Post-Surgery Recovery: Common Mistakes and Tips
After surgery, recovery can be fast and easy but also overwhelming and lengthy. Don’t make typical mistakes; listen to the healthcare professionals to recover fastly. A healing process has many rules that you have to follow to prevent pneumonia or deep vein thrombosis. In this article, we will give you some tips on your recovery and tell you what not to do after your surgery.
Why is post-surgical care necessary?
If you don’t wait but pressure yourself back to your pre-surgery, side effects can appear and your healing process will lengthen. Surgical care is essential for your body, even if you don’t feel like that after one day of your surgery. You might feel you can do everything, but it’s a big mistake.
Mistakes that slow down the operation recovery
- Ignoring the doctor’s instructions
A common saying from the doctors is “avoid heavy lifting.” You might not understand why is that important after a leg surgery or a simple medical intervention, but to keep your recovery on track you have to follow the instructions: no matter if it doesn’t make any sense for you. You can find a whole list of heavy objects here.
Ignoring the doctor’s words can lead to serious setbacks. Heavy lifting is a physical stress that raises blood pressure, and because of that, a wound can open and start bleeding again.
Don’t do too much, too fast.
- Unhealthy eating and dehydration
Your appetite will slowly come back after surgery, but you shouldn’t start with a Big Mac after your operation. Avoid heavy and unhealthy foods, be on a healthy diet.
It’s also important to drink water several times a day and avoid being dehydrated. Food and water will give you the needed energy and nutrients and help recover your body.
- Staying in bed
It’s not good if you start moving too much, but staying in bed all day long is also a bad idea. Lying in bed can cause emergent blood clots or thrombosis, and it can also trigger such problems as decubitus, pressure ulcers, or pulmonary embolism.
Fatigue after surgery is normal, but you need some physical activity, walking, or careful stretching to prevent your muscles from weakening.
- Skipping the follow-up appointments or rehabs
Many people feel like they don’t need healing, physiotherapy, or further treatment. Skipping medical examinations. And not just that: doctors often recommend home physiotherapy exercises that are easy to do and have a key factor in your recovery, and mostly it takes only 10 minutes a day.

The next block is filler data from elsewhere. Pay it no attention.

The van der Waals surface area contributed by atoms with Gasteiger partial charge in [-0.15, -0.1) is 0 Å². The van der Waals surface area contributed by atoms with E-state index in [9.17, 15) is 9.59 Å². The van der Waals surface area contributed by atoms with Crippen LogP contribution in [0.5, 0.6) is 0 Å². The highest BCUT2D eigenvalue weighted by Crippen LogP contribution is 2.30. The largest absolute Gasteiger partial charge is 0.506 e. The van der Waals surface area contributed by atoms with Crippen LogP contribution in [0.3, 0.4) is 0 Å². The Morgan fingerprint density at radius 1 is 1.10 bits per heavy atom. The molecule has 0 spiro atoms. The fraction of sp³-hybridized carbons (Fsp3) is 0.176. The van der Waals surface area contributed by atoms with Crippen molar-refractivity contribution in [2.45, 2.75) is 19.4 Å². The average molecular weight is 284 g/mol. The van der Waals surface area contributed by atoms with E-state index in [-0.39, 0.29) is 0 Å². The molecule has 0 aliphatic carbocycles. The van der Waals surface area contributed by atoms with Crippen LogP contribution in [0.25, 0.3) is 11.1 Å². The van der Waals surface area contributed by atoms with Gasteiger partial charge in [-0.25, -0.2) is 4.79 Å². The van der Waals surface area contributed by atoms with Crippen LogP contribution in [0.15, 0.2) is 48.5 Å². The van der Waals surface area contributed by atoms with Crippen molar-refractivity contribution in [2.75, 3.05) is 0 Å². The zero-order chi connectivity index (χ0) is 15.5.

Don’t skip the healing period.
- Not taking your medications properly
You can either take too much or too little medication. Neither is good. Taking large doses of medicine can be unhealthy and cause addiction. If you use a higher dose of medication, you won’t feel any pain, but the pain is a good indication to know your limits. On the other hand, if you skip taking your meds, you can suffer from pain, insomnia, and lack of appetite. Because of the pain, you will be more likely to skip your daily walk or exercise.
Once again: follow your doctor’s instructions and take your medication as prescribed.
- Skipping the breathing exercises
Breathe. Cough. Breathe. Many surgeries weaken your lungs and thus you have to recover from anesthesia. You continuously have to expand your lungs. Coughing also helps with that and to prevent pneumonia or other breathing difficulties.
- Getting back to work too soon
It’s slightly connected to our first point: don’t break the rules. If your doctor says you should stay home for 2 weeks at least, then stay home for 2 weeks. Don’t start driving around the neighborhood and go to the groceries. Don’t go to work the second day after surgery. Your employer won’t be happy if you go back and then after 3 days at work your condition starts to worsen again so you have to skip another 3 weeks.
Interrupting your body from healing and then restarting your surgery recovery is a wrong decision.
If you don’t follow the instructions, the following complications can arise. If you experience any of the following symptoms, you should report it to your general practitioner or surgeon.
- Diarrhea, vomiting
- Limb pain
- Wound infection: smelly, red, swollen wound with pus
- Difficult breathing
- No appetite for days
- Emerging pain
Tips for recovering from surgery
With certain breathing techniques and moving exercises you can fasten up your healing process but you should always consult with your physician before. If you need longer bed rest after surgery change positions several times a day to stimulate your blood circulation and relieve pressure areas.
Exercise with your legs: draw circles with your toes or do some “bicycle” moves.
There are a couple of things you (or someone) should check on yourself every day.
- Monitor your vital signs (pulse, blood pressure, breathing)
- Check your wound if it’s infected
- See if you have a fever, report if it’s over 100.4 F
Summary: recuperating from surgery
We had some tips for you on avoiding surgery complications and sped up your healing process.
- Follow your doctor’s instructions
- Be on a healthy diet
- Drink enough water
- Have small movements
- Go to your follow up appointments
- Take your medicines as prescribed
- Breathe and cough
Call your doctor or the emergency if you have a high fever, unexplained and worsening pain or you feel dizzy and losing consciousness.
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